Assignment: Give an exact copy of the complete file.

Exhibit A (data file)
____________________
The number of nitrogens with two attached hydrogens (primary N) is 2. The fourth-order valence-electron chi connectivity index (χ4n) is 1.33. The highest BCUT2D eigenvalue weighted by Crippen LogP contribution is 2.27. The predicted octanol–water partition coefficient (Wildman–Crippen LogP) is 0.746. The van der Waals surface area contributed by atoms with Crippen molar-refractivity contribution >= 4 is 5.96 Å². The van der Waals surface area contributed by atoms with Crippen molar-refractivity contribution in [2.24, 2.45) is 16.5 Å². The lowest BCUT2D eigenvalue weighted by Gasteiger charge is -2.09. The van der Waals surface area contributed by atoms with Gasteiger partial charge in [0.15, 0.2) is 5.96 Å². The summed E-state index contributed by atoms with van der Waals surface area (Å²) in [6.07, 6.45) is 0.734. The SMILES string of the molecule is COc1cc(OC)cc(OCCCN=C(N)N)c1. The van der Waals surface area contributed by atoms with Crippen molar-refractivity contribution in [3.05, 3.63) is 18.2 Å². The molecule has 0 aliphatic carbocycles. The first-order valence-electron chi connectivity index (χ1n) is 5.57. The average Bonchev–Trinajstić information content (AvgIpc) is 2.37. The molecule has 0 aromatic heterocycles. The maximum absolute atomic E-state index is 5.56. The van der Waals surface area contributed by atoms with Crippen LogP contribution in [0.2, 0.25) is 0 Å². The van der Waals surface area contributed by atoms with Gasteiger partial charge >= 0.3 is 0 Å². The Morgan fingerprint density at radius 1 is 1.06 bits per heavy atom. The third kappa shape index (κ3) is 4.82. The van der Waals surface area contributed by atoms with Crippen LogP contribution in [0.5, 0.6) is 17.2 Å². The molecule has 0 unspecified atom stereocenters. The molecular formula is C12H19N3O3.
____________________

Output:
The number of nitrogens with two attached hydrogens (primary N) is 2. The fourth-order valence-electron chi connectivity index (χ4n) is 1.33. The highest BCUT2D eigenvalue weighted by Crippen LogP contribution is 2.27. The predicted octanol–water partition coefficient (Wildman–Crippen LogP) is 0.746. The van der Waals surface area contributed by atoms with Crippen molar-refractivity contribution >= 4 is 5.96 Å². The van der Waals surface area contributed by atoms with Crippen molar-refractivity contribution in [2.24, 2.45) is 16.5 Å². The lowest BCUT2D eigenvalue weighted by Gasteiger charge is -2.09. The van der Waals surface area contributed by atoms with Gasteiger partial charge in [0.15, 0.2) is 5.96 Å². The summed E-state index contributed by atoms with van der Waals surface area (Å²) in [6.07, 6.45) is 0.734. The SMILES string of the molecule is COc1cc(OC)cc(OCCCN=C(N)N)c1. The van der Waals surface area contributed by atoms with Crippen molar-refractivity contribution in [3.05, 3.63) is 18.2 Å². The molecule has 0 aliphatic carbocycles. The first-order valence-electron chi connectivity index (χ1n) is 5.57. The average Bonchev–Trinajstić information content (AvgIpc) is 2.37. The molecule has 0 aromatic heterocycles. The maximum absolute atomic E-state index is 5.56. The van der Waals surface area contributed by atoms with Crippen LogP contribution in [0.2, 0.25) is 0 Å². The van der Waals surface area contributed by atoms with Gasteiger partial charge >= 0.3 is 0 Å². The Morgan fingerprint density at radius 1 is 1.06 bits per heavy atom. The third kappa shape index (κ3) is 4.82. The van der Waals surface area contributed by atoms with Crippen LogP contribution in [0.5, 0.6) is 17.2 Å². The molecule has 0 unspecified atom stereocenters. The molecular formula is C12H19N3O3.